If you ask Porsche, it's a question of demand. The company "is not demonizing diesel," CEO Oliver Blume maintained, but interest in the format was on the decline. Diesel represented just 12 percent of Porsche's global sales, while hybrids were on the rise. About 63 percent of Panamera sedans sold in Europe are hybrids. Like Toyota and other makes shying away from diesels, it wants to go where the buyers are and can make the switch without too much of a financial hit.
Outside of the press release, however, the company also acknowledged a reality: while it might not have any qualms with diesel, its would-be customers do. In an interview with Bild am Sonntag, Blume said that Porsche's "image has suffered" as a result of the "diesel crisis." When German cities are receiving clearance to ban diesels, you know the engine tech has fallen out of favor. Porsche is directly entangled in the scandal, too. It acknowledged that about 13,500 diesel Cayenne models had an illegal engine charge control that, according to Bild, was used to cheat on diesel emissions tests. It'd present one configuration in testing, but would switch to a more polluting spec to boost engine sounds on the road.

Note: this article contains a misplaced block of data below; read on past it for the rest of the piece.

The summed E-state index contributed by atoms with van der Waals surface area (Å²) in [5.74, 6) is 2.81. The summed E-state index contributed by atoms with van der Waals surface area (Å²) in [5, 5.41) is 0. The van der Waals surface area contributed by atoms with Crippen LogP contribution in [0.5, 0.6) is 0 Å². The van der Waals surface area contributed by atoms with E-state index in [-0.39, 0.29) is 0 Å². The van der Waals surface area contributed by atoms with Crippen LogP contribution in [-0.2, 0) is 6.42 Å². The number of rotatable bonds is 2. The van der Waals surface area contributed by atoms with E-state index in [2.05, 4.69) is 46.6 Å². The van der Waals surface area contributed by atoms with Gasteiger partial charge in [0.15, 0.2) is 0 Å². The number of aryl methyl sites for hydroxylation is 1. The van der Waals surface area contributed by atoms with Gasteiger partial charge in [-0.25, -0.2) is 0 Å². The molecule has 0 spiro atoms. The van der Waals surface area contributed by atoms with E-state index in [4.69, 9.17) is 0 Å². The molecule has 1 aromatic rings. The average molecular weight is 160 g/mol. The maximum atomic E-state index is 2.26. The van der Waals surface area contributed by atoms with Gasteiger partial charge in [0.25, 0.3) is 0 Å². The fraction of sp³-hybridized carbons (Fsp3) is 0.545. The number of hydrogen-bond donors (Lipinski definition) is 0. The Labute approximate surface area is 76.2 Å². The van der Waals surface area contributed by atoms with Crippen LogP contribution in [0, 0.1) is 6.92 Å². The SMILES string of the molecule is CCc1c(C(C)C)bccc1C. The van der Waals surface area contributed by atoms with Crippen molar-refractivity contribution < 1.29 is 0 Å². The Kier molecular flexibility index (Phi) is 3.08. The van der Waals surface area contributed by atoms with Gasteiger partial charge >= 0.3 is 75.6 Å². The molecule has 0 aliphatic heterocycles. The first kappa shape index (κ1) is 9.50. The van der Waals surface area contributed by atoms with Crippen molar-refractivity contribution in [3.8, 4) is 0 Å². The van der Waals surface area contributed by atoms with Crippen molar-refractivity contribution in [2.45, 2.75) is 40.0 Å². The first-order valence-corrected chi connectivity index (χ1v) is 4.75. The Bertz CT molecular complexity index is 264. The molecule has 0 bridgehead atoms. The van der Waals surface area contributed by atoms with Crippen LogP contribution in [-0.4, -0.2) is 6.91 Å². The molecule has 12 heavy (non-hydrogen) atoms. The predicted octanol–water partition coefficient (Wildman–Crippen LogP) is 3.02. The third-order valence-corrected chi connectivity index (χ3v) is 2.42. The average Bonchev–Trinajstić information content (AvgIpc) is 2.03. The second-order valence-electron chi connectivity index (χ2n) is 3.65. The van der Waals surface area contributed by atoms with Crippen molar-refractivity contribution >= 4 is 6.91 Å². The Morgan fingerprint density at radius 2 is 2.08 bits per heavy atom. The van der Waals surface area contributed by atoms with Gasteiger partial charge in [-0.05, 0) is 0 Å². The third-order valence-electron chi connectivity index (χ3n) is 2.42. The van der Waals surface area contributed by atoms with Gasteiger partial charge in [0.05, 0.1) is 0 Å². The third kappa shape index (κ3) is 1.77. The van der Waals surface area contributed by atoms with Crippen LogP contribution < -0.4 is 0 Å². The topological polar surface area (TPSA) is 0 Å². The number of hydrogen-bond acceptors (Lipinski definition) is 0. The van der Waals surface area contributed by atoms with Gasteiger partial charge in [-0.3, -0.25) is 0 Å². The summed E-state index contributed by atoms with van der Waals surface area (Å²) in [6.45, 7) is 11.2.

The marque doesn't have much reason to stick with diesel as it is. Between a growing hybrid roster and upcoming all-electric cars like the Taycan, drivers have multiple options if they want a Porsche with lower-than-usual running costs. About half of the cars could have some kind of electric motor inside by 2025. Still, it's a significant step -- and it may be just a matter of time before VW and other brands follow suit.